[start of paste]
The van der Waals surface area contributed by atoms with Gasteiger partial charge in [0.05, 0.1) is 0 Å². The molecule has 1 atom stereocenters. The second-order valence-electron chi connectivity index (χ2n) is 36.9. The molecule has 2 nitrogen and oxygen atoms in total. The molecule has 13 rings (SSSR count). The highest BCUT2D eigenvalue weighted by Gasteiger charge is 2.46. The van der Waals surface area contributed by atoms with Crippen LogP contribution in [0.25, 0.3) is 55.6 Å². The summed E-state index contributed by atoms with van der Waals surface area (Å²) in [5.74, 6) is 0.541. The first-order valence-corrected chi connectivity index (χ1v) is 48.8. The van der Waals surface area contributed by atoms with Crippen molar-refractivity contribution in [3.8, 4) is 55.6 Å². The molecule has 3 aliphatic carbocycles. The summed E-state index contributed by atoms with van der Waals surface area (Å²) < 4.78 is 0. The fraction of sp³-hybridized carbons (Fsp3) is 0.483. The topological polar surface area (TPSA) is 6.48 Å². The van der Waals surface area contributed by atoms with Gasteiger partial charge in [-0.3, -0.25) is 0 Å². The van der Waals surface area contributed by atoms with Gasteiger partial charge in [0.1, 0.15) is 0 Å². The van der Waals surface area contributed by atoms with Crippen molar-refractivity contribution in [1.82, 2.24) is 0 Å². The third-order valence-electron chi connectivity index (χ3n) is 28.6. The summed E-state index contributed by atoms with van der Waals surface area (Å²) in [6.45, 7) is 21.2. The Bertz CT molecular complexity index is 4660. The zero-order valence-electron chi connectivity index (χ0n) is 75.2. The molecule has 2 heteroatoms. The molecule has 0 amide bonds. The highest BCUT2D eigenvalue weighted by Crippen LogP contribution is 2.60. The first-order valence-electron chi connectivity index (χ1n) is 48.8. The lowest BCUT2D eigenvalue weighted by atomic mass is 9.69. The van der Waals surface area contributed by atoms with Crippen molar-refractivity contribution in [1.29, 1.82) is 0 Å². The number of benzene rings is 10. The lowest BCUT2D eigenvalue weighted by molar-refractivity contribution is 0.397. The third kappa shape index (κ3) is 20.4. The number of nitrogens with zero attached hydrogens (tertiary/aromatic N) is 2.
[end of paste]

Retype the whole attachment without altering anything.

The van der Waals surface area contributed by atoms with Gasteiger partial charge in [0.05, 0.1) is 0 Å². The molecule has 1 atom stereocenters. The second-order valence-electron chi connectivity index (χ2n) is 36.9. The molecule has 2 nitrogen and oxygen atoms in total. The molecule has 13 rings (SSSR count). The highest BCUT2D eigenvalue weighted by Gasteiger charge is 2.46. The van der Waals surface area contributed by atoms with Crippen LogP contribution in [0.25, 0.3) is 55.6 Å². The summed E-state index contributed by atoms with van der Waals surface area (Å²) in [5.74, 6) is 0.541. The first-order valence-corrected chi connectivity index (χ1v) is 48.8. The van der Waals surface area contributed by atoms with Crippen molar-refractivity contribution in [3.8, 4) is 55.6 Å². The molecule has 3 aliphatic carbocycles. The summed E-state index contributed by atoms with van der Waals surface area (Å²) < 4.78 is 0. The fraction of sp³-hybridized carbons (Fsp3) is 0.483. The topological polar surface area (TPSA) is 6.48 Å². The van der Waals surface area contributed by atoms with Gasteiger partial charge in [-0.3, -0.25) is 0 Å². The van der Waals surface area contributed by atoms with Gasteiger partial charge in [0.1, 0.15) is 0 Å². The van der Waals surface area contributed by atoms with Crippen molar-refractivity contribution in [1.82, 2.24) is 0 Å². The third-order valence-electron chi connectivity index (χ3n) is 28.6. The summed E-state index contributed by atoms with van der Waals surface area (Å²) in [6.45, 7) is 21.2. The Bertz CT molecular complexity index is 4660. The zero-order valence-electron chi connectivity index (χ0n) is 75.2. The molecule has 2 heteroatoms. The molecule has 0 amide bonds. The highest BCUT2D eigenvalue weighted by Crippen LogP contribution is 2.60. The first-order valence-electron chi connectivity index (χ1n) is 48.8. The lowest BCUT2D eigenvalue weighted by atomic mass is 9.69. The van der Waals surface area contributed by atoms with Crippen molar-refractivity contribution in [1.29, 1.82) is 0 Å². The number of benzene rings is 10. The lowest BCUT2D eigenvalue weighted by molar-refractivity contribution is 0.397. The third kappa shape index (κ3) is 20.4. The number of nitrogens with zero attached hydrogens (tertiary/aromatic N) is 2.